The season of Lent, which begins on Ash Wednesday , holds a special significance to each Catholic, particularly to a Goan. The 40 days of the Lent represent the days Jesus spent within the wilderness, enduring the temptations of Satan and preparing to start out his ministry.
In Konkani, Goans use the term ‘Korazm’, which is derived from the Portuguese word ‘Quaresma’, which simply means 40 – evidently signifying the 40 days imitation of Christ’s sojourn in the desert.
Christian are called to prepare for this time through prayers, reflection, penance and charitable work during the Lent season. The important part of Lent is that the ‘Santos Passos’, which is observed traditionally in Goa, more particularly in villages.
Santos Passos, which suggests “Holy Steps”, could also be a ‘depiction of the ordeal’ and ‘contemplation on the sufferings of Jesus’ as he journeyed to mount Calvary where he was crucified.
According to Fr Francisco de Souza, who is that the chronicler of the Society of Jesus, says that the origin of Santos Passos is attributed to Fr Gasper Barzeo, who was a Dutch Jesuit priest within the Jesuit College of St Paul in Old Goa back within the 15th century. He made use of this ‘theatrical spectacle’ to strengthen the devotion among the faithful.
Fr Barzeo instituted the procession of ‘flagellants’ (public flogging) every Friday to stay up this fervor. He would preach on the words of the Psalmist: “multa flagella peccatoris”, which suggests that tons of are the scourges of the sinner, followed by a period of silence wherein the faithful can reflect on their past life.
He would then represent another half hour on some passage from the eagerness of Christ. This was followed by the display of the Cross to the people, who successively would cry and scourge themselves.
From then on, sermons, representations and processions became a practice during the Lenten season. At the top of the Lenten weekly programme, some scene from the eagerness was displayed on a stage within the church, followed by a procession.
Initially, some religious orders in Old Goa raised objections against this practice in Lent. But later, seeing the ‘wisdom’ of the custom, they, also because the parish churches, adopted it.
These pious tableaus portraying the lord’s suffering were accompanied by the singing of peculiar Lenten songs, which took on a special form, known as ‘mote’. It is interesting to note that Fr Gasper Barzeo was a close assistant of St. Francis Xavier. Hence, one cannot forget the contribution of our beloved Gõycho Saib within the Santos Passos and thus the genesis of the Goan ‘Motet’.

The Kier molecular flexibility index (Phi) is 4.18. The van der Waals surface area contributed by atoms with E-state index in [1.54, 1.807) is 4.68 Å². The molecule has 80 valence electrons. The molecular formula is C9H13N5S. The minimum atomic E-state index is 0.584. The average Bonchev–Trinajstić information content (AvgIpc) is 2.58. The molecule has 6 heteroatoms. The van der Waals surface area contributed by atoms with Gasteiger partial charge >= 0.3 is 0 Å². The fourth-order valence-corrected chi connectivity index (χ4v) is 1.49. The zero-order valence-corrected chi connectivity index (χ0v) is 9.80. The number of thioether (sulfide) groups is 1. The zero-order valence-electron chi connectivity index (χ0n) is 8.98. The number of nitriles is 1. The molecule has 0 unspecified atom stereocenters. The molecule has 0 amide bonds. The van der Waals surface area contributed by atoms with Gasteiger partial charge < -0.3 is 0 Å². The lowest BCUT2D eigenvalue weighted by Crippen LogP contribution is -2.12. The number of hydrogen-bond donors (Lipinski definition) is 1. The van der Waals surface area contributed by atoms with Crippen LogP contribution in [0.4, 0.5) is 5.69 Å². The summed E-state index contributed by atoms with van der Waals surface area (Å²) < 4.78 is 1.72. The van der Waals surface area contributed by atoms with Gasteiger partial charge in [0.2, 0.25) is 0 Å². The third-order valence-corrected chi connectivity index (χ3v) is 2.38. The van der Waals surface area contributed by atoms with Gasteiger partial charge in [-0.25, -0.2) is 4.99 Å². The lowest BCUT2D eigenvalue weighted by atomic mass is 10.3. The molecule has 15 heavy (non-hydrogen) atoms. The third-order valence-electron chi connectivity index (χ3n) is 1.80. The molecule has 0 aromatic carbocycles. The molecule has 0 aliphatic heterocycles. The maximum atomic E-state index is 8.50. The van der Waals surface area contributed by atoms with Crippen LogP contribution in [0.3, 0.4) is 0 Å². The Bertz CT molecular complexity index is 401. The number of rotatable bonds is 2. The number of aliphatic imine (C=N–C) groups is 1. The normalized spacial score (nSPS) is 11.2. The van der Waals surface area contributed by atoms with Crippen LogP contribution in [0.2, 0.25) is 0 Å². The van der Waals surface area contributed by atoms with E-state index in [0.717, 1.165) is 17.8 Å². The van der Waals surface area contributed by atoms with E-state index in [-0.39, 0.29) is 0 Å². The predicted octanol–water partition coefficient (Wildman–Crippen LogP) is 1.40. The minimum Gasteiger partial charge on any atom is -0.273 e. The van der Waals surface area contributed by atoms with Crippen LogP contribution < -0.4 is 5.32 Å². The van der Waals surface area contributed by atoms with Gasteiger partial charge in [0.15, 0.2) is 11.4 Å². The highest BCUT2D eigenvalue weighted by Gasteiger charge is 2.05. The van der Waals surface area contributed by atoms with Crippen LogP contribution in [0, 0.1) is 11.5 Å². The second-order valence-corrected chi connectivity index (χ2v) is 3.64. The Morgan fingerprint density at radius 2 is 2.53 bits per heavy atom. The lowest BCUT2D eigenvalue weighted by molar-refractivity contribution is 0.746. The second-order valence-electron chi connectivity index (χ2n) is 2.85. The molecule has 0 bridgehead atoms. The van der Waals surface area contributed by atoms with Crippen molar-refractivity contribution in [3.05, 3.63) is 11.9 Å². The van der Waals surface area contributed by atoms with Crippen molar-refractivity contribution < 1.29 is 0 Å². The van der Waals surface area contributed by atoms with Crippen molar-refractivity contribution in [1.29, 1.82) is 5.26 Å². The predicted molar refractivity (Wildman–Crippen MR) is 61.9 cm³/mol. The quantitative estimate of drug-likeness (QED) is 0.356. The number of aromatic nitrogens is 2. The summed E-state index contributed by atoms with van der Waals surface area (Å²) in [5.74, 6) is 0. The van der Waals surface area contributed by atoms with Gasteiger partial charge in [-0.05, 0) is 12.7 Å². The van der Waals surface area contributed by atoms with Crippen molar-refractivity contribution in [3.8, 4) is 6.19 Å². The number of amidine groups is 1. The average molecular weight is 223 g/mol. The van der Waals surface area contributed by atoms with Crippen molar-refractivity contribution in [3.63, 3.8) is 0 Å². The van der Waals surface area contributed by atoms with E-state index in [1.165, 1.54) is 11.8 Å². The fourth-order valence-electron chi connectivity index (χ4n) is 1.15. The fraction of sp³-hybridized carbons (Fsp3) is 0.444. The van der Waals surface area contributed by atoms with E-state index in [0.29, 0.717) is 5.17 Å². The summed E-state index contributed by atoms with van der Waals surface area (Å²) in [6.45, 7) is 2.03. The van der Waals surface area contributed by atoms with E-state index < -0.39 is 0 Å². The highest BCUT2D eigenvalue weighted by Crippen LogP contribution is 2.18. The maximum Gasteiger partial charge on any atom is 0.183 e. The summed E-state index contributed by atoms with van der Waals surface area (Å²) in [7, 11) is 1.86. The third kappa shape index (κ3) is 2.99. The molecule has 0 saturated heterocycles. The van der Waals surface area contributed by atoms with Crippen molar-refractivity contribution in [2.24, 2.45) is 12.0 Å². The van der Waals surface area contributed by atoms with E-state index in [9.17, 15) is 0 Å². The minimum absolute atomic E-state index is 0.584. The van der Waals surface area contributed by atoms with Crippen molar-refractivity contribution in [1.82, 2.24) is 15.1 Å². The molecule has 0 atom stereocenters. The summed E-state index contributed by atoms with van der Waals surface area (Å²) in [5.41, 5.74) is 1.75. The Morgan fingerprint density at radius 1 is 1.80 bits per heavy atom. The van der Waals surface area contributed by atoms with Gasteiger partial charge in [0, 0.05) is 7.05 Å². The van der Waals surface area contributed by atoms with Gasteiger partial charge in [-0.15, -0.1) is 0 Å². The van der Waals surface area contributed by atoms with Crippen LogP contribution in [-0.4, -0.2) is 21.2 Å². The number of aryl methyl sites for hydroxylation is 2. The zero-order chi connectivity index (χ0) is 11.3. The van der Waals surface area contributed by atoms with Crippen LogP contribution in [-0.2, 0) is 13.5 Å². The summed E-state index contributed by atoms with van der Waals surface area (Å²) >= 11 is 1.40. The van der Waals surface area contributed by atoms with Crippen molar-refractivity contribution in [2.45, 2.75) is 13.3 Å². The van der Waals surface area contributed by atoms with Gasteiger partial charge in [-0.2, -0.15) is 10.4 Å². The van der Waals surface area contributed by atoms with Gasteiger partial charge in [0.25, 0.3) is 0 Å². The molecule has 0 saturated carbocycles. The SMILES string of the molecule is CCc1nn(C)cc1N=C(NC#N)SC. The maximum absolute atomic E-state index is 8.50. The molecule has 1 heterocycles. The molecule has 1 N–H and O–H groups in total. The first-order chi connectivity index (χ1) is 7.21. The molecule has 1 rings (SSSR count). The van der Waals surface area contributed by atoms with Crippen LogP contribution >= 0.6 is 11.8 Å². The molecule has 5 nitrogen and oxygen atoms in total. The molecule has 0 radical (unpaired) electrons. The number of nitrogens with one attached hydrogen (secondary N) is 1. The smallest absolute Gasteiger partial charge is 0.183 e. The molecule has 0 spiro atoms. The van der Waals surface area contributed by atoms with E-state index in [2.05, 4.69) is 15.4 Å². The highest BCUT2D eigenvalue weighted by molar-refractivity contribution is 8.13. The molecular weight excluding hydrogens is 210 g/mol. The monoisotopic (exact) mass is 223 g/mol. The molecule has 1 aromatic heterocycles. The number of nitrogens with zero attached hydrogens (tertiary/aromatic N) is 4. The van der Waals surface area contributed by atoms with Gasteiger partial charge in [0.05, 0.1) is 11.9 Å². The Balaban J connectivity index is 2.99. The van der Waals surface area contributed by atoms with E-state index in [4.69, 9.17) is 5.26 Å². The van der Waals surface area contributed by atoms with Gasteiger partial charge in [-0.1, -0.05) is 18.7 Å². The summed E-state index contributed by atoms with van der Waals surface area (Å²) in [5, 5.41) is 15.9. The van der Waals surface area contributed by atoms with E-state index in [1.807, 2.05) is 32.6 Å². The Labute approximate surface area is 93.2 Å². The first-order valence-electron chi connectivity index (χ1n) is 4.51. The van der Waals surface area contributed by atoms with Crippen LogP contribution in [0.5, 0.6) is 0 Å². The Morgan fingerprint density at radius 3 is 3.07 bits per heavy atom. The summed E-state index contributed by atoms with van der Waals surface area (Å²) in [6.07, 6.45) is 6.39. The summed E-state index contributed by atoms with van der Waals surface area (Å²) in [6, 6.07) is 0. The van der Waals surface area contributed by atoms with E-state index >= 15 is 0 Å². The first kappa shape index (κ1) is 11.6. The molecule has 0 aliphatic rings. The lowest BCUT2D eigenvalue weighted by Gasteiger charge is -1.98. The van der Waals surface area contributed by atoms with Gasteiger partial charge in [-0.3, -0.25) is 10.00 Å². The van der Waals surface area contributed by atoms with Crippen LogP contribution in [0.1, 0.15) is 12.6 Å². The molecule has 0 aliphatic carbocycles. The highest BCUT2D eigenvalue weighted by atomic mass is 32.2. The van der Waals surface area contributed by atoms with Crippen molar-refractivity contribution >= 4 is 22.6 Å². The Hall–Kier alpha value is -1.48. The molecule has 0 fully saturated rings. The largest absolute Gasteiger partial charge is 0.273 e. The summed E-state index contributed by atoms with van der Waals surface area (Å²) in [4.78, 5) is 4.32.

The rendering of those somber and awe-inspiring chants was inter spaced with reflection on Christian life and morals within the light of the scriptures, delivered by a priest. A young female of the community was trained by the village choir master to sing the hymn of Veronica standing on a height and while doing so she would enroll an imprint of His face, to enact the scene of Veronica wiping the face of Jesus on his because of Calvary. Here, the priest would preach a homily on the suffering of Jesus .
The tableaus are then taken to the Church and kept for public veneration.
Earlier, the Santos Passos was persisted every Sunday of Lent altogether churches of Goa, but now, most churches have it on one particular day during Lent, leaving only a couple of churches to follow the tradition. These are arranged in such how that the faithful can participate in additional than one Santos Passos, if their devotion prompts them.
On the day of Santos Passos, the Irmãos or Confrades, that is, the members of the Confrarias, wear Opa Mursa, a red and a white cape, carry on their shoulders along the designated route, the life-sized image of Jesus clothed in purple vestments, with an enormous wooden cross on His shoulders.
On the way, they might make three halts, representing the three falls Jesus had on the thanks to mount Calvary. During the past, at every halt, they would play or sing motetes (hymns related to the Passion of Jesus). As the procession moves back to the Church, another tableau of Our Lady, dressed up in a mantle of blue joins the procession and together they are taken to the Church.
Over the years, attendance for the Santos Passos has greatly reduced and therefore the primary reason for it might be the opposite modes of Lenten prayers, like the Lenten Tiatrs, written and performed mostly by priests during the Lenten season on the stage.